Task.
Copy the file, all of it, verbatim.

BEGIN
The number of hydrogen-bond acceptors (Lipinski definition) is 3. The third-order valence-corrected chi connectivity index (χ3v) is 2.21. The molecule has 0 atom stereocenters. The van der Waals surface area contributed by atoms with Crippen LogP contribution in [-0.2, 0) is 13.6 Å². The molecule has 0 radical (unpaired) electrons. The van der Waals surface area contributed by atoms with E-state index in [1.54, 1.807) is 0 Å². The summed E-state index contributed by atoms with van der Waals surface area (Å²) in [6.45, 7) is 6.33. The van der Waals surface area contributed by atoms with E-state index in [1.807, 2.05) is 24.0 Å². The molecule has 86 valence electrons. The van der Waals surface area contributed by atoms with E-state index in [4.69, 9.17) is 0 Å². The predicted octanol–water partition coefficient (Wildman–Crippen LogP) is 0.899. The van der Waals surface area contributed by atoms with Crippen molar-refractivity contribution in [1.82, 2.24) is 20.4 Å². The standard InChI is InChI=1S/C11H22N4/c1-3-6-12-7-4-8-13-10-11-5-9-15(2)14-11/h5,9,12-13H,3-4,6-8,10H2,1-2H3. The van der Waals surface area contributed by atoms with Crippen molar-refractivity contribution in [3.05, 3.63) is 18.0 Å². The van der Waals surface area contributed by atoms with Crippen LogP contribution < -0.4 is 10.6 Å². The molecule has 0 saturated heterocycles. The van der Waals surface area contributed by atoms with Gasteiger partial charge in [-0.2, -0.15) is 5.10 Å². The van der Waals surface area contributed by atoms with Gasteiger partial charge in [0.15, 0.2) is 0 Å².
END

The number of hydrogen-bond acceptors (Lipinski definition) is 3. The third-order valence-corrected chi connectivity index (χ3v) is 2.21. The molecule has 0 atom stereocenters. The van der Waals surface area contributed by atoms with Crippen LogP contribution in [-0.2, 0) is 13.6 Å². The molecule has 0 radical (unpaired) electrons. The van der Waals surface area contributed by atoms with E-state index in [1.54, 1.807) is 0 Å². The summed E-state index contributed by atoms with van der Waals surface area (Å²) in [6.45, 7) is 6.33. The van der Waals surface area contributed by atoms with E-state index in [1.807, 2.05) is 24.0 Å². The molecule has 86 valence electrons. The van der Waals surface area contributed by atoms with E-state index in [4.69, 9.17) is 0 Å². The predicted octanol–water partition coefficient (Wildman–Crippen LogP) is 0.899. The van der Waals surface area contributed by atoms with Crippen molar-refractivity contribution in [1.82, 2.24) is 20.4 Å². The standard InChI is InChI=1S/C11H22N4/c1-3-6-12-7-4-8-13-10-11-5-9-15(2)14-11/h5,9,12-13H,3-4,6-8,10H2,1-2H3. The van der Waals surface area contributed by atoms with Crippen molar-refractivity contribution in [3.05, 3.63) is 18.0 Å². The van der Waals surface area contributed by atoms with Crippen LogP contribution < -0.4 is 10.6 Å². The molecule has 0 saturated heterocycles. The van der Waals surface area contributed by atoms with Gasteiger partial charge in [-0.2, -0.15) is 5.10 Å². The van der Waals surface area contributed by atoms with Gasteiger partial charge in [0.15, 0.2) is 0 Å².